CHA News Article

Report Examines Child Poverty in California

The Public Policy Institute of California has released a new report addressing child poverty in California, focusing on housing costs, wages and the safety net. An interactive tool accompanies the report, allowing users to explore how changes to housing costs, minimum wage and the social safety net could affect child poverty statewide and in specific counties. According to the report, which bases its findings on the California poverty measure, nearly a quarter of the state’s young children live in poverty. It identifies high housing costs and low wages as key barriers to reducing child poverty. Other report findings include:

  • Among poor families with young children, 78 percent of adults work in low-wage jobs, and 31 percent pay more than half their income toward housing. Those in low-cost areas — mostly inland and northern regions — are more likely to work low-wage jobs, while those in high-cost coastal and urban areas are more likely to pay a large share of their income toward housing. Minimum wage increases and lower housing costs could reduce child poverty substantially, especially in high-cost areas.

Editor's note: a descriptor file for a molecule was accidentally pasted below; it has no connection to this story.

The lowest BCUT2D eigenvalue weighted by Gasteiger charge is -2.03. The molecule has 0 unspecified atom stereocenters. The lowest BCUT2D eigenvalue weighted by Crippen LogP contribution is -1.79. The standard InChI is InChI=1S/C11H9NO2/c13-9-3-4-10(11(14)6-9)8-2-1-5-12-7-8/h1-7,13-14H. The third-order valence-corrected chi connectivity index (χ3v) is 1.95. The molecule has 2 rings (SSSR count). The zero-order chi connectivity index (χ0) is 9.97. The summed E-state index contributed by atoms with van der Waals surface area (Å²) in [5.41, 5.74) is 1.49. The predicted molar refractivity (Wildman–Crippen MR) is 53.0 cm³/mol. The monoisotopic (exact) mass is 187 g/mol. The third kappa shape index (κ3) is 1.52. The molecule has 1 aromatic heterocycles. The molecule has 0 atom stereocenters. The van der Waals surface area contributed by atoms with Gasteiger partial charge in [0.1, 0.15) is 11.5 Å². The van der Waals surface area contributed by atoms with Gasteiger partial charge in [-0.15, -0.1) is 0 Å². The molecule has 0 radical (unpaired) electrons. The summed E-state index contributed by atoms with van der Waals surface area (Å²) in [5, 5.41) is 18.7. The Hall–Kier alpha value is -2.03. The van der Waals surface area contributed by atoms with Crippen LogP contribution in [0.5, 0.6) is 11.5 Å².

• The current safety net is limited in its ability to reach some of the lowest income families in the state. Devoting more resources to address this gap through, for example, expansions to the state’s Earned Income Tax Credit or a broad-based child credit could assist many severely poor families. Such approaches would have larger impacts on child poverty in low-cost areas.
  • The current safety net is also limited in its ability to reach low- and moderate-income families who are struggling but may not fully qualify for existing programs, particularly in high-cost areas. Taking into account the cost of living when determining income eligibility for work-based, child or renter’s credits would help address this gap and could reach those missed by current programs.